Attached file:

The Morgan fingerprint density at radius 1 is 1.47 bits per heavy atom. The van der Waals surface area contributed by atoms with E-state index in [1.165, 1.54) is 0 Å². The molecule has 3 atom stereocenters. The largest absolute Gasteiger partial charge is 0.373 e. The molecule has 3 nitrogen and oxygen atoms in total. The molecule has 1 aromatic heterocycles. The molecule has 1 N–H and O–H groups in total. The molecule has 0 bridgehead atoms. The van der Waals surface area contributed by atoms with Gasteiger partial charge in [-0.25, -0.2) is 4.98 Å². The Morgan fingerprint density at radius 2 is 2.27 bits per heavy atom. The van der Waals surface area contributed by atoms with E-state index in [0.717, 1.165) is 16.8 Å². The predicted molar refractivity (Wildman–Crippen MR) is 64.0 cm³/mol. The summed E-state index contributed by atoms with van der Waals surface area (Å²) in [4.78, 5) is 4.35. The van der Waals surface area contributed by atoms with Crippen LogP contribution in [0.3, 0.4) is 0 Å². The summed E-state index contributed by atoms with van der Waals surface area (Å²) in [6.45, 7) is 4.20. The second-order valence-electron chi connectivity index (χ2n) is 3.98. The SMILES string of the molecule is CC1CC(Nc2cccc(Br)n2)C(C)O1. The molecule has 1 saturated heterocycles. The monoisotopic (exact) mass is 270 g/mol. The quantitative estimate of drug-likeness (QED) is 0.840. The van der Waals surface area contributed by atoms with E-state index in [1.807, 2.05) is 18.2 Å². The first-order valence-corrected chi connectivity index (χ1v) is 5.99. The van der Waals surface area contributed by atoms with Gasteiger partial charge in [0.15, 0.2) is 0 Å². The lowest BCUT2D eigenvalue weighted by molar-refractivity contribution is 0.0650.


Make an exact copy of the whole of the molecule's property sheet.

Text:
The Morgan fingerprint density at radius 1 is 1.47 bits per heavy atom. The van der Waals surface area contributed by atoms with E-state index in [1.165, 1.54) is 0 Å². The molecule has 3 atom stereocenters. The largest absolute Gasteiger partial charge is 0.373 e. The molecule has 3 nitrogen and oxygen atoms in total. The molecule has 1 aromatic heterocycles. The molecule has 1 N–H and O–H groups in total. The molecule has 0 bridgehead atoms. The van der Waals surface area contributed by atoms with Gasteiger partial charge in [-0.25, -0.2) is 4.98 Å². The Morgan fingerprint density at radius 2 is 2.27 bits per heavy atom. The van der Waals surface area contributed by atoms with E-state index in [0.717, 1.165) is 16.8 Å². The predicted molar refractivity (Wildman–Crippen MR) is 64.0 cm³/mol. The summed E-state index contributed by atoms with van der Waals surface area (Å²) in [4.78, 5) is 4.35. The van der Waals surface area contributed by atoms with Crippen LogP contribution in [0.3, 0.4) is 0 Å². The summed E-state index contributed by atoms with van der Waals surface area (Å²) in [6.45, 7) is 4.20. The second-order valence-electron chi connectivity index (χ2n) is 3.98. The SMILES string of the molecule is CC1CC(Nc2cccc(Br)n2)C(C)O1. The molecule has 1 saturated heterocycles. The monoisotopic (exact) mass is 270 g/mol. The quantitative estimate of drug-likeness (QED) is 0.840. The van der Waals surface area contributed by atoms with E-state index in [1.807, 2.05) is 18.2 Å². The first-order valence-corrected chi connectivity index (χ1v) is 5.99. The van der Waals surface area contributed by atoms with Gasteiger partial charge in [0.15, 0.2) is 0 Å². The lowest BCUT2D eigenvalue weighted by molar-refractivity contribution is 0.0650.